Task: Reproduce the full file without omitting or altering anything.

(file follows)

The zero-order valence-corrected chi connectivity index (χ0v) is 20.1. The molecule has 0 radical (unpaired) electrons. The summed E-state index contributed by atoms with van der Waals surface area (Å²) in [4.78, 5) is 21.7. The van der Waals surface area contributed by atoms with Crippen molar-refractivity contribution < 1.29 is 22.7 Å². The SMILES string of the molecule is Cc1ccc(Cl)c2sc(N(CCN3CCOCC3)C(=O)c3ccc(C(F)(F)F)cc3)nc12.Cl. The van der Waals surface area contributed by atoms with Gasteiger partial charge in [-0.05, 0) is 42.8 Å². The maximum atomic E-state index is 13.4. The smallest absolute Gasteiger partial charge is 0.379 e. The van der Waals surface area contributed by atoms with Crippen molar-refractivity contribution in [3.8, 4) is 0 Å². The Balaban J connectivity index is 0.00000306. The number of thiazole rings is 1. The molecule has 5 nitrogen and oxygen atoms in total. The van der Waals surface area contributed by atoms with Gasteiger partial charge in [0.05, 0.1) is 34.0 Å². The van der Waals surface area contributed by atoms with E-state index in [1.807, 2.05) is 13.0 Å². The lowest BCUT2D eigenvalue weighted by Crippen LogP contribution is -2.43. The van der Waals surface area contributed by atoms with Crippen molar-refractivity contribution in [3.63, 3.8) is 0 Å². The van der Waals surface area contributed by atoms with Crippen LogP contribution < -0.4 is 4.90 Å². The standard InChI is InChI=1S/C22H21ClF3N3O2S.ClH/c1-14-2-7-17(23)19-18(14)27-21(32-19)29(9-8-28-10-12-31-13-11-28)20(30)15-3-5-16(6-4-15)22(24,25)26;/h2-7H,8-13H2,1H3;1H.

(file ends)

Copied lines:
The zero-order valence-corrected chi connectivity index (χ0v) is 20.1. The molecule has 0 radical (unpaired) electrons. The summed E-state index contributed by atoms with van der Waals surface area (Å²) in [4.78, 5) is 21.7. The van der Waals surface area contributed by atoms with Crippen molar-refractivity contribution < 1.29 is 22.7 Å². The SMILES string of the molecule is Cc1ccc(Cl)c2sc(N(CCN3CCOCC3)C(=O)c3ccc(C(F)(F)F)cc3)nc12.Cl. The van der Waals surface area contributed by atoms with Gasteiger partial charge in [-0.05, 0) is 42.8 Å². The maximum atomic E-state index is 13.4. The smallest absolute Gasteiger partial charge is 0.379 e. The van der Waals surface area contributed by atoms with Crippen molar-refractivity contribution in [3.8, 4) is 0 Å². The Balaban J connectivity index is 0.00000306. The number of thiazole rings is 1. The molecule has 5 nitrogen and oxygen atoms in total. The van der Waals surface area contributed by atoms with Gasteiger partial charge in [0.05, 0.1) is 34.0 Å². The van der Waals surface area contributed by atoms with E-state index in [1.807, 2.05) is 13.0 Å². The lowest BCUT2D eigenvalue weighted by Crippen LogP contribution is -2.43. The van der Waals surface area contributed by atoms with Crippen molar-refractivity contribution in [3.63, 3.8) is 0 Å². The van der Waals surface area contributed by atoms with Crippen LogP contribution < -0.4 is 4.90 Å². The standard InChI is InChI=1S/C22H21ClF3N3O2S.ClH/c1-14-2-7-17(23)19-18(14)27-21(32-19)29(9-8-28-10-12-31-13-11-28)20(30)15-3-5-16(6-4-15)22(24,25)26;/h2-7H,8-13H2,1H3;1H.